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This is a semi-related question to question to the following question I just raised:

http://stackoverflow.com/questions/1671259/utility-classes-good-or-bad

After determining that a class is to act as a cache for Url parsing rules stored in an XML file, I have considered that a singleton would solve my problem, but introduce global state (although it is only traveling in one direction XML -> parser), and static dependencies.

The design consideration that led me to consider a singleton was: (note that this is a web application that uses a module to catch and parse ALL requests using the same parser)

  • I need to cache the url parsing rules stored in the XML, so the class needs to hang around between requests. I also have a method that parses the Url, given the rules, which determines the routing of the request at the HttpModule level.

Is a singleton valid in this case? How would you solve this?

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7 Answers 7

up vote 5 down vote accepted

There's no need for a singleton with all of the associated drawbacks (customary anti-singleton link ).

I like the suggestion to store it in HttpContext.Cache. Some similar alternatives:

  • Store it in HttpApplication.Application

  • Add a property to your application class to store it, then in the relevant HttpModule, store a class-level reference to your application.

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When the data has to be stored for a longer period, HttpContext.Cache could behave unpredictably since it's flushed automatically. This while HttpApplication.Application will be keeping it's data for the entire lifetime of the application request. –  Mez Nov 4 '09 at 20:54
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I would consider storing the rules in the HttpContext.Cache which is available to all sessions. You could rebuild the cache anytime it was unloaded (due to lack of usage).

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Your solution sounds good to me. Particularly if the consuming code isn't modifying data then using a singleton or static class sounds like it shouldn't be a problem. I'm not sure if labeling it as a "singleton" is necessary although I suppose that's how it's behaving.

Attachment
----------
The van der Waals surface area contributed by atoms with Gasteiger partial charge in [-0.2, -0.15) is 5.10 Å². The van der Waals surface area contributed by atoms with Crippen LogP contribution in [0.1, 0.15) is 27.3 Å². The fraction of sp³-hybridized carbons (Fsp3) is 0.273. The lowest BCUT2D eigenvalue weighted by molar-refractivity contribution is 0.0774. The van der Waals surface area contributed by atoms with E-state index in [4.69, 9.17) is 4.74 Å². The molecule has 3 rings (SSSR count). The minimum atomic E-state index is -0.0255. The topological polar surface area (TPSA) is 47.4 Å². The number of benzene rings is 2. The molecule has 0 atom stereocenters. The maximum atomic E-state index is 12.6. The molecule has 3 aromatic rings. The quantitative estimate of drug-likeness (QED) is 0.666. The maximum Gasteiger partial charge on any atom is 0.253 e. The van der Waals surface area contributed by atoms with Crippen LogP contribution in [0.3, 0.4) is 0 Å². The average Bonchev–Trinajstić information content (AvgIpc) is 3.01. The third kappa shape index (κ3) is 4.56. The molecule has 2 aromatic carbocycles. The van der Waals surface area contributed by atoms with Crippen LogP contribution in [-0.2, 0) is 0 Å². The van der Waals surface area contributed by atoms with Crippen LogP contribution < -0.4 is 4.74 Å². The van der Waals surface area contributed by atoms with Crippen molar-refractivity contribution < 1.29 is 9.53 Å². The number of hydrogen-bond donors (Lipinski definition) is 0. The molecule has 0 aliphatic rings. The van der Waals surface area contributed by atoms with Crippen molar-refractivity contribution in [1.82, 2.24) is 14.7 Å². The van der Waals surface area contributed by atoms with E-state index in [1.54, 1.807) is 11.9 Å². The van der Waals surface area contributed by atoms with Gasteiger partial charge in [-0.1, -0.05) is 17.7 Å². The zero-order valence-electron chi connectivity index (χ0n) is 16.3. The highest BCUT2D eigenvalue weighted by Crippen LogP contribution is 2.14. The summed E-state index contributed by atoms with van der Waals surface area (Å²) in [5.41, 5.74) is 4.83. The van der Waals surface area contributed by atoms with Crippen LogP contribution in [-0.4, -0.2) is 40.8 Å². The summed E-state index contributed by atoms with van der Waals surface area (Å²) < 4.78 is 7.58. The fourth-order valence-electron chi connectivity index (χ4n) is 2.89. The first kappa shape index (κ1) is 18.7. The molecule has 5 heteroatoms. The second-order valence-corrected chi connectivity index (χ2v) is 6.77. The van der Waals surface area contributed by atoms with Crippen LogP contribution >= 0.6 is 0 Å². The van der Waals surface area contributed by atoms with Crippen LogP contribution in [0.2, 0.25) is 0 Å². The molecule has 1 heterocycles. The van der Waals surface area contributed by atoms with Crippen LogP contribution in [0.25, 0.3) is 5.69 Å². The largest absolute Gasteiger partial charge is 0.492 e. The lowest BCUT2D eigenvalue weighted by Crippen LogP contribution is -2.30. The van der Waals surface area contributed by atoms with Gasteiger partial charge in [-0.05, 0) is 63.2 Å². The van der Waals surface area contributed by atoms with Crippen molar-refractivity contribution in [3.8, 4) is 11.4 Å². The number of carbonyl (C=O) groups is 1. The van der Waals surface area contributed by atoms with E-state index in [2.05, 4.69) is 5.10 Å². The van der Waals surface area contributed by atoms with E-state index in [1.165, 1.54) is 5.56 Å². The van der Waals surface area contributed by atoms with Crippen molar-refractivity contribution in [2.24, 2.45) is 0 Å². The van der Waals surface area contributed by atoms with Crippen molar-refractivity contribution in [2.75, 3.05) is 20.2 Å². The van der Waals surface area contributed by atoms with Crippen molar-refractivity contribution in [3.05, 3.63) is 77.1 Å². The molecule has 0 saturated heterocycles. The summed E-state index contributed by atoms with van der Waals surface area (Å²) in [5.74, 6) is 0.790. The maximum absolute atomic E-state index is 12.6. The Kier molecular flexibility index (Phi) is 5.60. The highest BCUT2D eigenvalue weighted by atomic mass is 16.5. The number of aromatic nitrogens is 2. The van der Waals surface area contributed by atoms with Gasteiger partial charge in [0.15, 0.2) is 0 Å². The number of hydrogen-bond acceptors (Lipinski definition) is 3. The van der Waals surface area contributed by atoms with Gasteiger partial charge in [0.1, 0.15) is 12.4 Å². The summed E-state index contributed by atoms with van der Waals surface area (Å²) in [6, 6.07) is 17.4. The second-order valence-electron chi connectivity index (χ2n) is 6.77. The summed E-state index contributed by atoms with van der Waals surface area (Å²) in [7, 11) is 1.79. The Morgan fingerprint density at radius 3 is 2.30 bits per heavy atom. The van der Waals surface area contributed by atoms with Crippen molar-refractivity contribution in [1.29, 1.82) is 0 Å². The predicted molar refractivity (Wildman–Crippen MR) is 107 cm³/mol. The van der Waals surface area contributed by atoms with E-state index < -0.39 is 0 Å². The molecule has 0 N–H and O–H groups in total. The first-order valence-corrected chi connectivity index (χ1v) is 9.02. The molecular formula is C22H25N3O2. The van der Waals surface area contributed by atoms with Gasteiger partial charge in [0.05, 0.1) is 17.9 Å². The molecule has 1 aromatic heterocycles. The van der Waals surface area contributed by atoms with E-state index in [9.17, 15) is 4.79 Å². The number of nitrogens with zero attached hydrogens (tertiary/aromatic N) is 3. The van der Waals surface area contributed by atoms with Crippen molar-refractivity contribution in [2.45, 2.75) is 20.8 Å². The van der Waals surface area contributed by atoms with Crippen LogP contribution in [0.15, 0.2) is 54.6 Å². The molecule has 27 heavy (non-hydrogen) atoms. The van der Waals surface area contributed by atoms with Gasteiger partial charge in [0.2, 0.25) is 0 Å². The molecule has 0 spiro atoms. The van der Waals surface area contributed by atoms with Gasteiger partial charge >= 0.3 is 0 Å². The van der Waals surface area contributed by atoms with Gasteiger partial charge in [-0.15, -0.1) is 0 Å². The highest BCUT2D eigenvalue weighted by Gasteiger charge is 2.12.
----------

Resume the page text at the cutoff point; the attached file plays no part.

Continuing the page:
You could use either a static class that is inherently "cached" because it's in the ASPNET worker process memory, or you could explicitly cache it into the web cache. If you do the latter, you could benefit by adding a file dependency to the cache entry so any file changes would force a reload from cache.

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I would not use a singleton since that makes an application harder to test. Most IoC containers can help you replace this pattern with a "single(ton)" instance that is shared between all classes that would use the singleton.

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It's so easy to get an IoC container to provide a singleton for you that I think it would be very hard to justify using the traditional Singleton pattern any more.

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Singletons can be justified whenever you might need more than one instance of an object. The term "singleton" is slightly misleading because often the same software design pattern is used to control multiple instances of a class.

You can use a static class, or hang a singleton instance on a static reference, or store it in one of the asp.net web collections. Singletons can participate in inheritance in the future etc. etc...As for static class vs Singleton pattern, I'm staying out of that argument because it has been thoroughly addressed online, even on StackOverflow

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Actually I prefer zac's answer about storing in the HttpContext.Cache - it's specific and useful. –  John K Nov 4 '09 at 20:20
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Just quickly I would say No, just try to bind it to it's 'scope'. If it is application-wide then try to tie it to the application. If it is session-bound put it in the session etc. This helps you if you for instance want to run 2 apps in the same container. I have no experience with ASP.NET, but there seems to be a 'HttpApplicationState'. Could you use that?

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